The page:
Damp proofing

(15 Posts)
Me2Me2 Fri 06-Jun-14 09:06:54

We have a patch of damp - 1ft x 1ft approx. Builder has quoted £420 to fix (sand and cement, treat with chemical agent). Sounds like a lot to me but what do you think? I don't know what is reasonable and am finding a lot of variation on the web
We're in London.

OliviaBenson Fri 06-Jun-14 09:15:45

What is the actual cause? You need to establish that first before any treatments are used. What is the age of the house? Chemical treatments are often missold and rarely work IMO. In such a small area all that might do is cause the damp to head elsewhere - path of least resistance.

Me2Me2 Fri 06-Jun-14 09:20:09

Not sure of the cause. The house is 1890s terrace. There is a drain pipe running down the outside wall and the damp is low in the corner on the inside of that wall, so I was thinking maybe it had a leak at one point. I don't know anything about this stuff tho

OliviaBenson Fri 06-Jun-14 09:53:41

I'd have a good look at the drainpipe in that case- you could observe it when it's raining to check for leaks. If it is that, get that fixed. Dependant on the severity you might need to replaster once the wall has dried out.

If it is the drainpipe and you go ahead with the works anyway, all it is likely to do is displace the problem, costing you more.

You could get another builder around to have a look if you don't feel confident.

Using cement in a building of that age is likely to aggravate any problems rather than cure it.

Me2Me2 Fri 06-Jun-14 10:16:23

Thanks. I hadn't considered that but googling damp in victorian houses it sounds like you're right. The damp guy has 100% positive ratings on MyBuilder but all he wanted was a photo for the quote

Me2Me2 Fri 06-Jun-14 13:49:50

I've just consulted out building surgery again (moved into the house 4 months ago) and see it recommends another air brick in the front side of the house (there is one in the bay but that's it).

Would air brick plus damp proofing do the trick do you think? (along fixing any leak in the drain pipe). I mean, is damp proofing ever advisable in victorian properties or should I just forget it?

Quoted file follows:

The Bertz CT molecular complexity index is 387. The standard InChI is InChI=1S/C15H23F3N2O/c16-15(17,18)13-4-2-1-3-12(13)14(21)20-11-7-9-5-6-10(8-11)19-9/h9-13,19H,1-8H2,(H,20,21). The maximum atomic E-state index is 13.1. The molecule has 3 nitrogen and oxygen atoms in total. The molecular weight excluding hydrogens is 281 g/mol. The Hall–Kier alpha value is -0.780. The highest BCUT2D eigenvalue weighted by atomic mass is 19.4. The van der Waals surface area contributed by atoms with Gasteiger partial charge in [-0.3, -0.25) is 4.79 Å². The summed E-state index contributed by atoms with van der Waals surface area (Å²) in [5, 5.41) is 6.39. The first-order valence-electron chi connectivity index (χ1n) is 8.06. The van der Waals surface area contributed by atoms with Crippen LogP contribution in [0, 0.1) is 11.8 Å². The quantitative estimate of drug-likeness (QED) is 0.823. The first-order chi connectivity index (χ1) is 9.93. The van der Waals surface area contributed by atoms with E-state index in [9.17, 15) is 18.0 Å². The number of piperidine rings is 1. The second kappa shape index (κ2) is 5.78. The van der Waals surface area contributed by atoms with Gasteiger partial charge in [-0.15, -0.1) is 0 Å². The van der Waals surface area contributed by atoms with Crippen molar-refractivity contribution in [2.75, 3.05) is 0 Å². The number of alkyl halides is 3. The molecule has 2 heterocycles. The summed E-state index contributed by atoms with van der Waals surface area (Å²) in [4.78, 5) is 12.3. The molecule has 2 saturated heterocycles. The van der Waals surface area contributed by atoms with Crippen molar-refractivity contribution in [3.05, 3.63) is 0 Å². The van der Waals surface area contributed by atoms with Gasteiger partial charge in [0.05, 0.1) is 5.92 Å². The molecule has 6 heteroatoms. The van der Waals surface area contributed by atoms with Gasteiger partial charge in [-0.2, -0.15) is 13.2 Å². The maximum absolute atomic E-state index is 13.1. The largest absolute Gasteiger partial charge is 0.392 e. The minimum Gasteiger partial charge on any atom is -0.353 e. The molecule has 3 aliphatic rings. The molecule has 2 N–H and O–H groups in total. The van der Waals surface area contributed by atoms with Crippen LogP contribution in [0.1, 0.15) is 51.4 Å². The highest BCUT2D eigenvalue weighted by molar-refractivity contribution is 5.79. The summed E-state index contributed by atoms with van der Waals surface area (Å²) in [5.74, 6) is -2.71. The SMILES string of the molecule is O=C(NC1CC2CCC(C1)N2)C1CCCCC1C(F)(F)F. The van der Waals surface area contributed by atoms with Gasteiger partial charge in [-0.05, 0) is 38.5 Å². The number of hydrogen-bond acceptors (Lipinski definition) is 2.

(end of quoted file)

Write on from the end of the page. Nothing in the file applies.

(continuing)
Me2Me2 Fri 06-Jun-14 13:50:11

(keen for quick fix, basically)

GrendelsMinim Fri 06-Jun-14 13:51:55

I'd fix the drain pipe first (if it is the drain pipe), give it a few months to dry out and see if that's the actual problem. You may find that once the cause of the water ingress is removed, then so is the damp patch.

OliviaBenson Fri 06-Jun-14 15:27:40

Agree with Grendlesmum - fix the drainpipe and how you go.

Damp proofing not usually advisable, just sort out the source and go from there.

OliviaBenson Fri 06-Jun-14 15:28:39

Ps if it was a damp proof company they have a vested interest in selling their products to you. Terrible that they didn't even see it themselves.

GrendelsMinim Fri 06-Jun-14 15:36:34

If the problem is the drainpipe, there are a few things that it could be (that I can think of)

- the gutter / drainpipe is blocked with dead leaves, etc, and water isn't actually going down it, but is sort of dribbling down the sides
- the drainpipe is cracked and water is dribbling out of it (my personal guess)
- the drainpipe is fine, but the drain itself is blocked, and so nothing is actually draining away
- the 'drain' is actually nothing more than a pipe going into the ground, without any way of taking the water away from the base of the wall (we have had this one - it results in damp walls)

MillyMollyMama Fri 06-Jun-14 15:38:57

Where is the water that does go down the drain pipe actually going? It could be that it is not draining away properly and causing damp rising up from the ground. I would get a surveyor round to do a proper investigation because none of us has seen it either!

MrsJohnDeere Fri 06-Jun-14 16:02:48

Agree re fixing the drainpipe then waiting a while to see what happens.

I wouldn't touch with a bargepole any damp co that did a quote in the basis of a photo rather than actually looking at the problem in situ.

Me2Me2 Fri 06-Jun-14 20:29:48

Right so I've checked and the drain is fine but there is some damage on one of the joins on the drainpipe. Showers forecast tomorrow so will see then if that's the issue. (first time I've been pleased about a bad weather forecast)

Thanks for replies

beaufontboy Fri 06-Jun-14 23:31:28

Just a thought, what is this room used for ? could it be internal damp caused by the family ? damp will form in the cold part where the wall temperature falls below the dew point. is that part of the wall cold ? is the room used daily and heated/ventilated ? what is the external wall coating - render ? do you know if it is a cavity wall ?

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